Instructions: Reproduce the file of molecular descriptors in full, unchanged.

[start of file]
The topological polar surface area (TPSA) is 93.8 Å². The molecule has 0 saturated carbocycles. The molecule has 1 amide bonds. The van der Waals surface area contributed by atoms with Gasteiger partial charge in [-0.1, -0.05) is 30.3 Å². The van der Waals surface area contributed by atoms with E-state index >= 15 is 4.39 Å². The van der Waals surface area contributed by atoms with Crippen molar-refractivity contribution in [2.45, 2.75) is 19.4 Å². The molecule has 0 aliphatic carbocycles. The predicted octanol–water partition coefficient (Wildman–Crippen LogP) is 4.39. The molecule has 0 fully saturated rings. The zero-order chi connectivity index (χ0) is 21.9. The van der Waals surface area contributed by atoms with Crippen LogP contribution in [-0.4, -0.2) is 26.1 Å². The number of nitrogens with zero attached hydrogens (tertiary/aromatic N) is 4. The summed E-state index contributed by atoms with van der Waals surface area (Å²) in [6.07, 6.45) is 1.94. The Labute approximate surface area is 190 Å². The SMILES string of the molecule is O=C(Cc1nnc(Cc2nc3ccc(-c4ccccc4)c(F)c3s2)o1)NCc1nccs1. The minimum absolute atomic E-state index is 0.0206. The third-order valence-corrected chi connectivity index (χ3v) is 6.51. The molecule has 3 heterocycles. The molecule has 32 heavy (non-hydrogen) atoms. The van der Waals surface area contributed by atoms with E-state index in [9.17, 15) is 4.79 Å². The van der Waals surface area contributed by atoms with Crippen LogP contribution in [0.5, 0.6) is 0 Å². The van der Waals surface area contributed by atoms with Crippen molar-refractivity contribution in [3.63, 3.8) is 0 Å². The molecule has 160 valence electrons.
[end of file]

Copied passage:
The topological polar surface area (TPSA) is 93.8 Å². The molecule has 0 saturated carbocycles. The molecule has 1 amide bonds. The van der Waals surface area contributed by atoms with Gasteiger partial charge in [-0.1, -0.05) is 30.3 Å². The van der Waals surface area contributed by atoms with E-state index >= 15 is 4.39 Å². The van der Waals surface area contributed by atoms with Crippen molar-refractivity contribution in [2.45, 2.75) is 19.4 Å². The molecule has 0 aliphatic carbocycles. The predicted octanol–water partition coefficient (Wildman–Crippen LogP) is 4.39. The molecule has 0 fully saturated rings. The zero-order chi connectivity index (χ0) is 21.9. The van der Waals surface area contributed by atoms with Crippen LogP contribution in [-0.4, -0.2) is 26.1 Å². The number of nitrogens with zero attached hydrogens (tertiary/aromatic N) is 4. The summed E-state index contributed by atoms with van der Waals surface area (Å²) in [6.07, 6.45) is 1.94. The Labute approximate surface area is 190 Å². The SMILES string of the molecule is O=C(Cc1nnc(Cc2nc3ccc(-c4ccccc4)c(F)c3s2)o1)NCc1nccs1. The minimum absolute atomic E-state index is 0.0206. The third-order valence-corrected chi connectivity index (χ3v) is 6.51. The molecule has 3 heterocycles. The molecule has 32 heavy (non-hydrogen) atoms. The van der Waals surface area contributed by atoms with E-state index in [9.17, 15) is 4.79 Å². The van der Waals surface area contributed by atoms with Crippen LogP contribution in [0.5, 0.6) is 0 Å². The van der Waals surface area contributed by atoms with Crippen molar-refractivity contribution in [3.63, 3.8) is 0 Å². The molecule has 160 valence electrons.